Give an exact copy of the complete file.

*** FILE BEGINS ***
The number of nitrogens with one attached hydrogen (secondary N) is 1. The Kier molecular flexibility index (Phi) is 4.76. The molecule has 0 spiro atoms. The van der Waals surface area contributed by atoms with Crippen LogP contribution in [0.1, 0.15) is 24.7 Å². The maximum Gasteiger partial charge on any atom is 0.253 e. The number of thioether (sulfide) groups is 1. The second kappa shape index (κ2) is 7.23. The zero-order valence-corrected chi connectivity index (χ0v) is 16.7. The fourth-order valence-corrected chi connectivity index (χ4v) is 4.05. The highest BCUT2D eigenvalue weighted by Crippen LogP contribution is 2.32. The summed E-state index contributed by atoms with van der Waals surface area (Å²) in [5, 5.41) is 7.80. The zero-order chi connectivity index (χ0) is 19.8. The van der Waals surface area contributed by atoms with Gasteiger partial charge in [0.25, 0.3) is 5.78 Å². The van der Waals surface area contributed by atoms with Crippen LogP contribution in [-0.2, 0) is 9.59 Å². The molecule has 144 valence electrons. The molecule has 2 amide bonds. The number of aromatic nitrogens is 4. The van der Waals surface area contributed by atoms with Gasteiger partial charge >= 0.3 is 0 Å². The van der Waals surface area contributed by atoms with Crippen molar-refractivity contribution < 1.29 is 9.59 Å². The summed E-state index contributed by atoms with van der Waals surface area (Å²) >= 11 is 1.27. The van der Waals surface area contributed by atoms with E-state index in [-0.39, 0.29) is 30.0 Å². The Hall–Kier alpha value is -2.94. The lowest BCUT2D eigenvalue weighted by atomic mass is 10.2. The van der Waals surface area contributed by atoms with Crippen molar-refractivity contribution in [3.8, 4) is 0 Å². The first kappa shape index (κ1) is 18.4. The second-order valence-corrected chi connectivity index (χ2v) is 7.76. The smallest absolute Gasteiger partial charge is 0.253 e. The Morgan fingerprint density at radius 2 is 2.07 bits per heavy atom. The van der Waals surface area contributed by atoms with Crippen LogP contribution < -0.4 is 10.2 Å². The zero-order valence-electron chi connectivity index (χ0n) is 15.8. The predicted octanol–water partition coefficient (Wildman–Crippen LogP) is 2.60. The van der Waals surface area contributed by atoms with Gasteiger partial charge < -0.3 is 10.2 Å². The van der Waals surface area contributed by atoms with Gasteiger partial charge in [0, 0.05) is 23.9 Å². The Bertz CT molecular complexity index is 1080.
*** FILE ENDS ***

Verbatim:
The number of nitrogens with one attached hydrogen (secondary N) is 1. The Kier molecular flexibility index (Phi) is 4.76. The molecule has 0 spiro atoms. The van der Waals surface area contributed by atoms with Crippen LogP contribution in [0.1, 0.15) is 24.7 Å². The maximum Gasteiger partial charge on any atom is 0.253 e. The number of thioether (sulfide) groups is 1. The second kappa shape index (κ2) is 7.23. The zero-order valence-corrected chi connectivity index (χ0v) is 16.7. The fourth-order valence-corrected chi connectivity index (χ4v) is 4.05. The highest BCUT2D eigenvalue weighted by Crippen LogP contribution is 2.32. The summed E-state index contributed by atoms with van der Waals surface area (Å²) in [5, 5.41) is 7.80. The zero-order chi connectivity index (χ0) is 19.8. The van der Waals surface area contributed by atoms with Gasteiger partial charge in [0.25, 0.3) is 5.78 Å². The van der Waals surface area contributed by atoms with Crippen LogP contribution in [-0.2, 0) is 9.59 Å². The molecule has 144 valence electrons. The molecule has 2 amide bonds. The number of aromatic nitrogens is 4. The van der Waals surface area contributed by atoms with Gasteiger partial charge >= 0.3 is 0 Å². The van der Waals surface area contributed by atoms with Crippen molar-refractivity contribution < 1.29 is 9.59 Å². The summed E-state index contributed by atoms with van der Waals surface area (Å²) >= 11 is 1.27. The van der Waals surface area contributed by atoms with E-state index in [-0.39, 0.29) is 30.0 Å². The Hall–Kier alpha value is -2.94. The lowest BCUT2D eigenvalue weighted by atomic mass is 10.2. The van der Waals surface area contributed by atoms with Crippen molar-refractivity contribution in [3.8, 4) is 0 Å². The first kappa shape index (κ1) is 18.4. The second-order valence-corrected chi connectivity index (χ2v) is 7.76. The smallest absolute Gasteiger partial charge is 0.253 e. The Morgan fingerprint density at radius 2 is 2.07 bits per heavy atom. The van der Waals surface area contributed by atoms with Crippen LogP contribution < -0.4 is 10.2 Å². The zero-order valence-electron chi connectivity index (χ0n) is 15.8. The predicted octanol–water partition coefficient (Wildman–Crippen LogP) is 2.60. The van der Waals surface area contributed by atoms with Gasteiger partial charge < -0.3 is 10.2 Å². The van der Waals surface area contributed by atoms with Gasteiger partial charge in [0, 0.05) is 23.9 Å². The Bertz CT molecular complexity index is 1080.